SAN FRANCISCO Dell Inc's profit fell 47 percent, hurt by lower PC sales and weaker demand from large corporations, but the No. 3 personal computer maker said it expects revenue to grow as much as 5 percent in the current quarter.
Dell shares fell 2.3 percent to $9.36 in after-market trade from its close of $9.56. The shares initially rose following the release of the results.
Dell - once the world's top PC maker and a pioneer in computer supply chain management - is struggling to defend its market share against Asian rivals like Lenovo, and is in the midst of trying to bolster growth by focusing on products and services to corporations.
The company founded by Chief Executive Michael Dell warned that it "sees the challenging global macro-economic environment continuing in the fourth quarter."
Dell said revenue in its fiscal third quarter fell 11 percent to $13.7 billion, slightly lower than the average analyst estimate of $13.89 billion according to Thomson Reuters I/B/E/S.
It posted net income of $475 million or 27 cents a share in the fiscal third quarter, compared with $893 million or 49 cents a year earlier. Excluding certain items, it earned 39 cents a share, compared to an average forecast for 40 cents.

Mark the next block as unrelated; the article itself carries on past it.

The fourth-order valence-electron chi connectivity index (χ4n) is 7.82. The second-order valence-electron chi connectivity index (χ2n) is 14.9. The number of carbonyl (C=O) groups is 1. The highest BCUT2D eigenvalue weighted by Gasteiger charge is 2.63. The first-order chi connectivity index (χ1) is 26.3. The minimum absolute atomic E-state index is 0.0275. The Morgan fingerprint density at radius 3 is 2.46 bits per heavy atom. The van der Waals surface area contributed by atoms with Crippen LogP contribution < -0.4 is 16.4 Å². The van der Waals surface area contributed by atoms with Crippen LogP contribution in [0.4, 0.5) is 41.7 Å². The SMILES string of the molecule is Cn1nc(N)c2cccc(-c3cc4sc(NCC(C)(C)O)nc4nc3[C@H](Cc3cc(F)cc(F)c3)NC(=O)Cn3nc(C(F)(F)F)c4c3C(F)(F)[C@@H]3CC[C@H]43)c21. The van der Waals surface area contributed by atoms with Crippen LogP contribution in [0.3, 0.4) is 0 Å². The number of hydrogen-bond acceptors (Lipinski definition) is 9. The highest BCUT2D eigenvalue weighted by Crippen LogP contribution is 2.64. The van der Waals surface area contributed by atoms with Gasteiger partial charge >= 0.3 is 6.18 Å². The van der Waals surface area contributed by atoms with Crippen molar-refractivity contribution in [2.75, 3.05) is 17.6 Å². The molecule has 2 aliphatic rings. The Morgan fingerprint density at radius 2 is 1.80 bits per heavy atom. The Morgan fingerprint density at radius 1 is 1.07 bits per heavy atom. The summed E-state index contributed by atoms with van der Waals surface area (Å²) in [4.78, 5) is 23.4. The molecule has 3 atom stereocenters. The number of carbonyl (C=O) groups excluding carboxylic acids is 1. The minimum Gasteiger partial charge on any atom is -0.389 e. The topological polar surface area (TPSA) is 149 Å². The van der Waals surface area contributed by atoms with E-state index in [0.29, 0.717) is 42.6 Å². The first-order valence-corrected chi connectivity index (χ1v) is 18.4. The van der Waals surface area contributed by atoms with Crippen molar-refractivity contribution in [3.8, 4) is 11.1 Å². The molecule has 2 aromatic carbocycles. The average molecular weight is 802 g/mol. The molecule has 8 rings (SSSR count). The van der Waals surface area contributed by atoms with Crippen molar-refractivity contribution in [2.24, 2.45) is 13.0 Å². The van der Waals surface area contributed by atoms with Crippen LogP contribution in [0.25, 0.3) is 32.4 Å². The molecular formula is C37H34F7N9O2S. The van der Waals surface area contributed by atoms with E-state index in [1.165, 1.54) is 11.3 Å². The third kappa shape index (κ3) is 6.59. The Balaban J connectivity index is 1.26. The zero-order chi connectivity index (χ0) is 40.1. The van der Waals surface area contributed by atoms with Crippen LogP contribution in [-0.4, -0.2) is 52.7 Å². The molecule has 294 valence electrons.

Dell Chief Financial Officer Brian Gladden said in an interview that the company's corporate customers continue to defer spending on technology.
"It's not clear what's going to cause them to increase their spending in the short term, given the uncertainty in the economy," he said.
Dell's enterprise solutions revenue rose 3 percent to $4.8 billion, while server and networking revenue climbed 11 percent. In contrast, consumer revenue plummeted 23 percent to $2.5 billion, underscoring the plight of the broader PC market, and sales to large corporation declined 8 percent to $4.2 billion in the quarter.
(Reporting by Poornima Gupta; Editing by PM Berlowitz)
Trending On Reuters
Prime Minister Narendra Modi will let executive order making it easier for businesses to buy land lapse on Monday after failing to win support from opposition parties in a major blow to his economic reform agenda. Full Article